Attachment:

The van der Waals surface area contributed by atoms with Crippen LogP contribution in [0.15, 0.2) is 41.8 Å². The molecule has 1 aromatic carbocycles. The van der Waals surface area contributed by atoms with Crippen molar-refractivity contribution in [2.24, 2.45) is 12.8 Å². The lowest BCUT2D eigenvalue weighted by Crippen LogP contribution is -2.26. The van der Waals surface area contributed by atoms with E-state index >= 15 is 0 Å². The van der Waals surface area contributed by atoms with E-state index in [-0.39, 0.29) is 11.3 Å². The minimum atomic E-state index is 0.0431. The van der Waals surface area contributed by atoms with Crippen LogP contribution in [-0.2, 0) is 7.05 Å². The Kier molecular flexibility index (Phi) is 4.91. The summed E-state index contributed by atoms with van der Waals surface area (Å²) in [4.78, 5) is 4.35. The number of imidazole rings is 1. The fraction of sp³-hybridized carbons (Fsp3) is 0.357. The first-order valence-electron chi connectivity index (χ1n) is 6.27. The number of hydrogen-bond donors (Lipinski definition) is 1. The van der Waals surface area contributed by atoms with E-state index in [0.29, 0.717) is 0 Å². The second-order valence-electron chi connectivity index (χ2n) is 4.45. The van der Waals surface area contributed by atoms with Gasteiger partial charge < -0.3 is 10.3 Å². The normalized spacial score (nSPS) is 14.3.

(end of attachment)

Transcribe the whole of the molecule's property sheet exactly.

The van der Waals surface area contributed by atoms with Crippen LogP contribution in [0.15, 0.2) is 41.8 Å². The molecule has 1 aromatic carbocycles. The van der Waals surface area contributed by atoms with Crippen molar-refractivity contribution in [2.24, 2.45) is 12.8 Å². The lowest BCUT2D eigenvalue weighted by Crippen LogP contribution is -2.26. The van der Waals surface area contributed by atoms with E-state index >= 15 is 0 Å². The van der Waals surface area contributed by atoms with E-state index in [-0.39, 0.29) is 11.3 Å². The minimum atomic E-state index is 0.0431. The van der Waals surface area contributed by atoms with Crippen LogP contribution in [-0.2, 0) is 7.05 Å². The Kier molecular flexibility index (Phi) is 4.91. The summed E-state index contributed by atoms with van der Waals surface area (Å²) in [4.78, 5) is 4.35. The number of imidazole rings is 1. The fraction of sp³-hybridized carbons (Fsp3) is 0.357. The first-order valence-electron chi connectivity index (χ1n) is 6.27. The number of hydrogen-bond donors (Lipinski definition) is 1. The van der Waals surface area contributed by atoms with E-state index in [0.29, 0.717) is 0 Å². The second-order valence-electron chi connectivity index (χ2n) is 4.45. The van der Waals surface area contributed by atoms with Gasteiger partial charge < -0.3 is 10.3 Å². The normalized spacial score (nSPS) is 14.3.